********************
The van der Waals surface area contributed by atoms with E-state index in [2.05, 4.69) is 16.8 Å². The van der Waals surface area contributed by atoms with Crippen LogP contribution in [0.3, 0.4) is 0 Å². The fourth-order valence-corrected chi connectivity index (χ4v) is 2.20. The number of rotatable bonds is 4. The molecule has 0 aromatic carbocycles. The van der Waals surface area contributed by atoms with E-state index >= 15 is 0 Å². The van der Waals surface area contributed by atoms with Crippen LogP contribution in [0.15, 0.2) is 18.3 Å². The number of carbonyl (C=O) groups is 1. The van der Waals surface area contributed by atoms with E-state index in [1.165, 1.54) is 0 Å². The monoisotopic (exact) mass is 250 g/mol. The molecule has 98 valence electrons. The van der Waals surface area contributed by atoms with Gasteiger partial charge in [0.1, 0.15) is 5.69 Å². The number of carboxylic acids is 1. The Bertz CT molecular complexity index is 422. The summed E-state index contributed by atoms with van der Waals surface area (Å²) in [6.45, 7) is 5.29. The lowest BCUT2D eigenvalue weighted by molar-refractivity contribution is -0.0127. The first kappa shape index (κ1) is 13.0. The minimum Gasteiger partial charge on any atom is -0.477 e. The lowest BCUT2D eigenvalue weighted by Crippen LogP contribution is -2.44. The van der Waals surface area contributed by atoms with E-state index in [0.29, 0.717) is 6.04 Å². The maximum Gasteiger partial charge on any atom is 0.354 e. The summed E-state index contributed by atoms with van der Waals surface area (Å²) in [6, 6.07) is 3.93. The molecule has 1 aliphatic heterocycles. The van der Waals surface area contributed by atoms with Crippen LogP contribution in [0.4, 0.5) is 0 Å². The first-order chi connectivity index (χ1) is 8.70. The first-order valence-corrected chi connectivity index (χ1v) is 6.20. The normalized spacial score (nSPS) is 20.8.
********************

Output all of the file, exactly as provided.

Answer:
The van der Waals surface area contributed by atoms with E-state index in [2.05, 4.69) is 16.8 Å². The van der Waals surface area contributed by atoms with Crippen LogP contribution in [0.3, 0.4) is 0 Å². The fourth-order valence-corrected chi connectivity index (χ4v) is 2.20. The number of rotatable bonds is 4. The molecule has 0 aromatic carbocycles. The van der Waals surface area contributed by atoms with E-state index >= 15 is 0 Å². The van der Waals surface area contributed by atoms with Crippen LogP contribution in [0.15, 0.2) is 18.3 Å². The number of carbonyl (C=O) groups is 1. The van der Waals surface area contributed by atoms with E-state index in [1.165, 1.54) is 0 Å². The monoisotopic (exact) mass is 250 g/mol. The molecule has 98 valence electrons. The van der Waals surface area contributed by atoms with Gasteiger partial charge in [0.1, 0.15) is 5.69 Å². The number of carboxylic acids is 1. The Bertz CT molecular complexity index is 422. The summed E-state index contributed by atoms with van der Waals surface area (Å²) in [6.45, 7) is 5.29. The lowest BCUT2D eigenvalue weighted by molar-refractivity contribution is -0.0127. The first kappa shape index (κ1) is 13.0. The minimum Gasteiger partial charge on any atom is -0.477 e. The lowest BCUT2D eigenvalue weighted by Crippen LogP contribution is -2.44. The van der Waals surface area contributed by atoms with E-state index in [0.29, 0.717) is 6.04 Å². The maximum Gasteiger partial charge on any atom is 0.354 e. The summed E-state index contributed by atoms with van der Waals surface area (Å²) in [6, 6.07) is 3.93. The molecule has 1 aliphatic heterocycles. The van der Waals surface area contributed by atoms with Crippen LogP contribution in [0.4, 0.5) is 0 Å². The first-order chi connectivity index (χ1) is 8.70. The first-order valence-corrected chi connectivity index (χ1v) is 6.20. The normalized spacial score (nSPS) is 20.8.